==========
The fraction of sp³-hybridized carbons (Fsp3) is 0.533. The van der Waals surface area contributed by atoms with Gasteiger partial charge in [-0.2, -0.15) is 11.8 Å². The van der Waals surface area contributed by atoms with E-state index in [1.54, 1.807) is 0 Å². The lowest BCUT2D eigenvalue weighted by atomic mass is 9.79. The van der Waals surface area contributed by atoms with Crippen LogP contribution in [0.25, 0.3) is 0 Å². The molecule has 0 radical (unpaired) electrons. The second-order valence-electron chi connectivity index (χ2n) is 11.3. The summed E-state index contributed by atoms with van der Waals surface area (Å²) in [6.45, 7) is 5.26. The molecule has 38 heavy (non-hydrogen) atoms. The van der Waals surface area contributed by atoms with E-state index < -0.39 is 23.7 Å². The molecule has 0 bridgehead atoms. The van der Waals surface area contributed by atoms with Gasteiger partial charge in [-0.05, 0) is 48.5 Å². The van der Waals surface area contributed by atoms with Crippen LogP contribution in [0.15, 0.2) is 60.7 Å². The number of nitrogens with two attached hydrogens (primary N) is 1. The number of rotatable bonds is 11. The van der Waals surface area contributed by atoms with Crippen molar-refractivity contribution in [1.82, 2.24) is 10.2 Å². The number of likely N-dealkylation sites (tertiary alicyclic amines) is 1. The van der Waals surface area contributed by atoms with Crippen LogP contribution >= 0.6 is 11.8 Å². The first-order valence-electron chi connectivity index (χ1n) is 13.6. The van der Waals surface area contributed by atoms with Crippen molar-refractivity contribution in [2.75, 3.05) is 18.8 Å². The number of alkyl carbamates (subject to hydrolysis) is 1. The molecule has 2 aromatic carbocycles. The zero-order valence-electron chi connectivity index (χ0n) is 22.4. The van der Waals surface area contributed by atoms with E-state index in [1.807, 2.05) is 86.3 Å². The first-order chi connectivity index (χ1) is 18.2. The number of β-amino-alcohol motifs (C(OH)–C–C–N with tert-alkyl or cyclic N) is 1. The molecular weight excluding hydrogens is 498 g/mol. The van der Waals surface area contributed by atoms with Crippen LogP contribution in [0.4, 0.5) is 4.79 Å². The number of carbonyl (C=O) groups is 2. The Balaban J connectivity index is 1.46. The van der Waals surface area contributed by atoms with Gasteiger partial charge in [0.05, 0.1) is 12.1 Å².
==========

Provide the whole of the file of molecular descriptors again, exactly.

The fraction of sp³-hybridized carbons (Fsp3) is 0.533. The van der Waals surface area contributed by atoms with Gasteiger partial charge in [-0.2, -0.15) is 11.8 Å². The van der Waals surface area contributed by atoms with E-state index in [1.54, 1.807) is 0 Å². The lowest BCUT2D eigenvalue weighted by atomic mass is 9.79. The van der Waals surface area contributed by atoms with Crippen LogP contribution in [0.25, 0.3) is 0 Å². The molecule has 0 radical (unpaired) electrons. The second-order valence-electron chi connectivity index (χ2n) is 11.3. The summed E-state index contributed by atoms with van der Waals surface area (Å²) in [6.45, 7) is 5.26. The molecule has 38 heavy (non-hydrogen) atoms. The van der Waals surface area contributed by atoms with E-state index < -0.39 is 23.7 Å². The molecule has 0 bridgehead atoms. The van der Waals surface area contributed by atoms with Gasteiger partial charge in [-0.05, 0) is 48.5 Å². The van der Waals surface area contributed by atoms with Crippen LogP contribution in [0.15, 0.2) is 60.7 Å². The number of nitrogens with two attached hydrogens (primary N) is 1. The number of rotatable bonds is 11. The van der Waals surface area contributed by atoms with Crippen molar-refractivity contribution in [1.82, 2.24) is 10.2 Å². The number of likely N-dealkylation sites (tertiary alicyclic amines) is 1. The van der Waals surface area contributed by atoms with Crippen LogP contribution >= 0.6 is 11.8 Å². The first-order valence-electron chi connectivity index (χ1n) is 13.6. The van der Waals surface area contributed by atoms with Crippen molar-refractivity contribution in [2.75, 3.05) is 18.8 Å². The number of alkyl carbamates (subject to hydrolysis) is 1. The molecule has 2 aromatic carbocycles. The zero-order valence-electron chi connectivity index (χ0n) is 22.4. The van der Waals surface area contributed by atoms with E-state index in [1.807, 2.05) is 86.3 Å². The first-order chi connectivity index (χ1) is 18.2. The number of β-amino-alcohol motifs (C(OH)–C–C–N with tert-alkyl or cyclic N) is 1. The molecular weight excluding hydrogens is 498 g/mol. The van der Waals surface area contributed by atoms with Crippen LogP contribution in [0.4, 0.5) is 4.79 Å². The number of carbonyl (C=O) groups is 2. The Balaban J connectivity index is 1.46. The van der Waals surface area contributed by atoms with Gasteiger partial charge in [0.05, 0.1) is 12.1 Å².